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The Thai cat is a natural breed closely related to the modern-day Siamese. The ancient breed has been around since the 1800s but only received pedigree status in 2009. What's more, the breed was previously known as the Old-Style Siamese or Traditional Siamese. However, pedigree organisations later renamed them to show that they are a distinct breed to the modern-style Siamese cats.
Meet the Thai CatThai cats have the same colour-pointing as the Siamese but in a more moderate way. They also have a more natural and robust structure than the slim figure of the selectively bred Siamese. In terms of personality, they are friendly and chatty and enjoy nothing more than the company of their humans. While most cat lovers in the western world choose the more popular Siamese, Thai cats are well-loved in Thailand, where they're called "Wichien Maat", meaning "moon diamond."
Thai cats are medium-sized, commonly weighing between eight and 15 pounds, yet they can be bigger or smaller than this average. They have all the characteristics of a pointed cat; blue eyes, dark extremities, and pale body, but these features are noticeably less extreme than the Siamese.
Thai cats have a stocky yet athletic build and are well proportioned. Their heads are wedge-shaped with a long, flat forehead and almond-shaped blue eyes. Their ears are also different to the Siamese, as they are set high and wide.
This Thai breed has a short, soft coat with either minimal or no undercoat to keep them cool in the hot climate. They shed a lot during the moulting season, but even then, they don't require much grooming, if any.
Thai cats can have any point colour, but the most common is black-brown with seal-point or blue with blue-point. Regardless of the hue, they will have darker colouring on the ears, face, tail and feet, and lighter shading throughout the rest of the body.
Tortie point, tabby point, chocolate point, lilac point, and redpoint are also possible. Furthermore, some Thai cats will have a missing point staining, appearing pure white. However, these are much less common.
Some Thai cats are born with a curved or kinked tail due to a recessive gene. This mutation is typical with this breed and does not cause them any pain. However, these cats may get caught in things like tree branches as they cannot uncurl their tail to release themselves.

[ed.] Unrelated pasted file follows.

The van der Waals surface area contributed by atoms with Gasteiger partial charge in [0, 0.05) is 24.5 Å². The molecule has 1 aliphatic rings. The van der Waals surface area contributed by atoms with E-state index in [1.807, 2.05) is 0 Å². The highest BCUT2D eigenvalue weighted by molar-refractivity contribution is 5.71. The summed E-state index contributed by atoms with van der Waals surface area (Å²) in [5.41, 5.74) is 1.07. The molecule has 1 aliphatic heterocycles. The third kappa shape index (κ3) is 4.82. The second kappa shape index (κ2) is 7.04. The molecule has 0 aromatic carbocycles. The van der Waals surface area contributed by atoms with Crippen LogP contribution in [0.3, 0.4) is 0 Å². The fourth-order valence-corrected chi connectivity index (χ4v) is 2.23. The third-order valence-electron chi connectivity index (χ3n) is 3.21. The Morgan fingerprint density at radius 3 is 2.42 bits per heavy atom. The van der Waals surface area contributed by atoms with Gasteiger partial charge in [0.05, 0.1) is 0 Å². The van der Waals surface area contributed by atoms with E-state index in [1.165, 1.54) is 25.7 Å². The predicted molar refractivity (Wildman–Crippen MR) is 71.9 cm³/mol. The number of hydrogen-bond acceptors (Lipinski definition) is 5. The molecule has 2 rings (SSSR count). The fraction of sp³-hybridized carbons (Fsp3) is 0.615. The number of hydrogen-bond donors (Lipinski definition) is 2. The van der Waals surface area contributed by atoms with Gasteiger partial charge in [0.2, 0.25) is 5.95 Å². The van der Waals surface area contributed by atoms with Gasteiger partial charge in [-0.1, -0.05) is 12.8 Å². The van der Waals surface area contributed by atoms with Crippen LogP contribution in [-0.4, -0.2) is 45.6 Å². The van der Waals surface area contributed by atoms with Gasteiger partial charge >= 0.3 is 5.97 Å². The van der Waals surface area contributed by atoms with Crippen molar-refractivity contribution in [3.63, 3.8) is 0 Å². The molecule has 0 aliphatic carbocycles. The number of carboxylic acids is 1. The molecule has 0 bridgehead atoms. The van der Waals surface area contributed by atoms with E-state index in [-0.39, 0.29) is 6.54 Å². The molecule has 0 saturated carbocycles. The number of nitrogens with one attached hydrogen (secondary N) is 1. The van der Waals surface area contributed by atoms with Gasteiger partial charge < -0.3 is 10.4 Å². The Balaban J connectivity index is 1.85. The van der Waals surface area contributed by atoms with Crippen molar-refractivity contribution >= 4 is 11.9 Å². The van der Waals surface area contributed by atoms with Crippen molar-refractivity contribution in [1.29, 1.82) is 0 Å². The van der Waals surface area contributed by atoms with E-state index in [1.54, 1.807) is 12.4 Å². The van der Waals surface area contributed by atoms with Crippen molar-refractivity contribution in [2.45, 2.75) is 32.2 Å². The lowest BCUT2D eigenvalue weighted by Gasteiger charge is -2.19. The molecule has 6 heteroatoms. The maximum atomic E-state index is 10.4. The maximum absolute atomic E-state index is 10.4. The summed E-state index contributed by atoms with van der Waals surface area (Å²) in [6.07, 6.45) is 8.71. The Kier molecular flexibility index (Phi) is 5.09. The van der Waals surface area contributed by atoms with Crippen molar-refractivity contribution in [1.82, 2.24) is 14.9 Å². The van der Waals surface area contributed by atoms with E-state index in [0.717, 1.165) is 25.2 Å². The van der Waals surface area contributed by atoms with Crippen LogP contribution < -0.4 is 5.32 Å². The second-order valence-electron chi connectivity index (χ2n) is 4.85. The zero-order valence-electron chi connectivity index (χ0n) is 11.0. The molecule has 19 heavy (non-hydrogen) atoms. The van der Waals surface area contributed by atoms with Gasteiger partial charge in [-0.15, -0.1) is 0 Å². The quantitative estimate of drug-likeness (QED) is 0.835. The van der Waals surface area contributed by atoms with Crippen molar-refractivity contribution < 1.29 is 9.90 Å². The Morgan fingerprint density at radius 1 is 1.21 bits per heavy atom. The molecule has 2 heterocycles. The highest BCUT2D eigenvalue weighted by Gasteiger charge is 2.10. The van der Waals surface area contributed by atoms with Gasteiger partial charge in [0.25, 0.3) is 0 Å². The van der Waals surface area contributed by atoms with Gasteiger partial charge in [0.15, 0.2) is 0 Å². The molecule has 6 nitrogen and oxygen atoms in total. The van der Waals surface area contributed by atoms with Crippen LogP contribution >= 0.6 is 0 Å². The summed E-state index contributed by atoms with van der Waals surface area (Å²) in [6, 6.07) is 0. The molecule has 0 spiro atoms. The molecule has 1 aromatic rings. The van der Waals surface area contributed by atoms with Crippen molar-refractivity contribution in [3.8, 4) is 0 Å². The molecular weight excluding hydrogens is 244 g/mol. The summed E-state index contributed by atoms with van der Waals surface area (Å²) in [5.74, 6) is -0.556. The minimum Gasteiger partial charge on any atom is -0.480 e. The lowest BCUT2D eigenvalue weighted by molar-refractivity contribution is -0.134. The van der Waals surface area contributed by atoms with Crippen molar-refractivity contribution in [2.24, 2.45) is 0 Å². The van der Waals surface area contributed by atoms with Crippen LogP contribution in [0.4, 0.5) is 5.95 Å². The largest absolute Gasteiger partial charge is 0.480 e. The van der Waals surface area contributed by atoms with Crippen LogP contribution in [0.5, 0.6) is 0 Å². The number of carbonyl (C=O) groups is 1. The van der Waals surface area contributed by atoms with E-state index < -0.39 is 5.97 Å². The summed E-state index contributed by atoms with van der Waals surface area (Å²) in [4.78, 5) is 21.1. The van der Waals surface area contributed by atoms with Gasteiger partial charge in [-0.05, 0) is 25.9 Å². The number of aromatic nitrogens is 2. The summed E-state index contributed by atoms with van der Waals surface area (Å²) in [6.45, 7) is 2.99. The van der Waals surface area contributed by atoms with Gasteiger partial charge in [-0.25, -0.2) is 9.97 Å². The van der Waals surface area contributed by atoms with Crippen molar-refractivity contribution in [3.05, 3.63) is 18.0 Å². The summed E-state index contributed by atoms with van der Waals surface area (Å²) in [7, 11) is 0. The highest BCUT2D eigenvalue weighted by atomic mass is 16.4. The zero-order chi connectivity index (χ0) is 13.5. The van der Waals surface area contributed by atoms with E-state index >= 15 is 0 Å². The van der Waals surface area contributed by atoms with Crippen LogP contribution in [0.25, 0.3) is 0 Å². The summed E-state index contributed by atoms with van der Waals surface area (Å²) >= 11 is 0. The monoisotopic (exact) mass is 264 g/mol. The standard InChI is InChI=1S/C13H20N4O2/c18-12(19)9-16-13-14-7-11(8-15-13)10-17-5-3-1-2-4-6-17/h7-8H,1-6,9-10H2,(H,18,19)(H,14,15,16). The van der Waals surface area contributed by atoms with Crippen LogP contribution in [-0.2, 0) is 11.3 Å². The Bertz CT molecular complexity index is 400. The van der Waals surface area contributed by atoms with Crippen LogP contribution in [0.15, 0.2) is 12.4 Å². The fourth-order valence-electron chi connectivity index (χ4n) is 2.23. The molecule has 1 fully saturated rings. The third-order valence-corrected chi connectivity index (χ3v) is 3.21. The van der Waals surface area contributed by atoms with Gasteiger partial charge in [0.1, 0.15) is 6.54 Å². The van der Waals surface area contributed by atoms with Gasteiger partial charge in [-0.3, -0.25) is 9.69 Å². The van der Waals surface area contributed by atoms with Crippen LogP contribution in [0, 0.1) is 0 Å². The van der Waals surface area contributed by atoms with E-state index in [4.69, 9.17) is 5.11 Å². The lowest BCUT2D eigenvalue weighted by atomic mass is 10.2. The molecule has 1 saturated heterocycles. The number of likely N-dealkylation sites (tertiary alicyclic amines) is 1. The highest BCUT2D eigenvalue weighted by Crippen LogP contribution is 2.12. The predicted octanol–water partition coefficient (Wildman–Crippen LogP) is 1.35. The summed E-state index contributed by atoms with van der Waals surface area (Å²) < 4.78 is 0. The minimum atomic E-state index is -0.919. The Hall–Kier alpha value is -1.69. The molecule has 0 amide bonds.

The temperament of a Thai cat
Thai cats are sociable, friendly and people orientated. They love to be close to their owners at all times and are not afraid to demand attention from them whenever they please. They are very chatty, like the Siamese, and will use their voices to let you know how they feel, what they think, and tell you about their day. What's more, if you chat back to them, they will hilariously continue the conversation.
When they're not following their owner around, they will be exploring something, whether it's watching birds from the window or climbing up onto the fridge. They are playful, adventurous and have no fear of climbing and jumping. Therefore, we recommend getting plenty of cat trees and creating high perching spots for your Thai cat.
They are confident felines and do not act too shy around strangers. Because they want all the attention, they prefer to be the only cat in the house. However, Thai cats enjoy the company of young children and become great playmates with them.
10 reasons to add a Thai cat to your family
- They are the best companions - For Thai cats, their owners are the centre of their universes, and their dream is to be the centre of yours, too.
- They will happily chat with you - You may not understand what they are saying, but that doesn't bother a Thai cat. They will tell you about their day regardless, and their eyes will light up when you start replying to them.
- They have majestic colouring - Cats with the colour-point gene are very desirable. What's more, Thai cats can have any shade of pointing.
- They have beautiful blue eyes - While the hue may not be as intense as the modern style Siamese, Thai cats' eyes still give a striking expression.
- They are natural - One advantage Thai cats have over their Siamese siblings is that they developed naturally, rather than being selectively bred.
- They look like they are wearing a face mask - Some Thai cats have very dark markings covering their entire faces.
- They are friendly towards kids and strangers - Despite having a strong bond with their owners, Thai cats are also welcoming and affectionate to guests. Plus, they enjoy play sessions with children and often become great friends with kids.
- They are playful and snuggly - Thai cats offer a great source of entertainment and affection with their adventurous nature and their tendency to seek out cuddles.
- They are holy cats - Throughout history, Thai cats lived at Buddhist monasteries and royal palaces to bring happiness. They are cherished in their homeland, and their Thai name Wichien Maat means diamond.
- They were gifted to European rulers - Another interesting part of their history is that king Rama V gave these cats to European rulers as gifts. This is how they first came to Europe and Britain.
Best homes for a Thai cat
Thai cats need a home where they can enjoy companionship every day. If everyone is out working, they will get very lonely, so they are best suited to a family that is not too busy or always out and about.
They are also best suited to homes with no other pets. Some Thai cats are known to compete for their owner's attention if another animal is around. However, this is not always the case, and if you raise two Thai cats from the same litter together, they will likely bond deeply.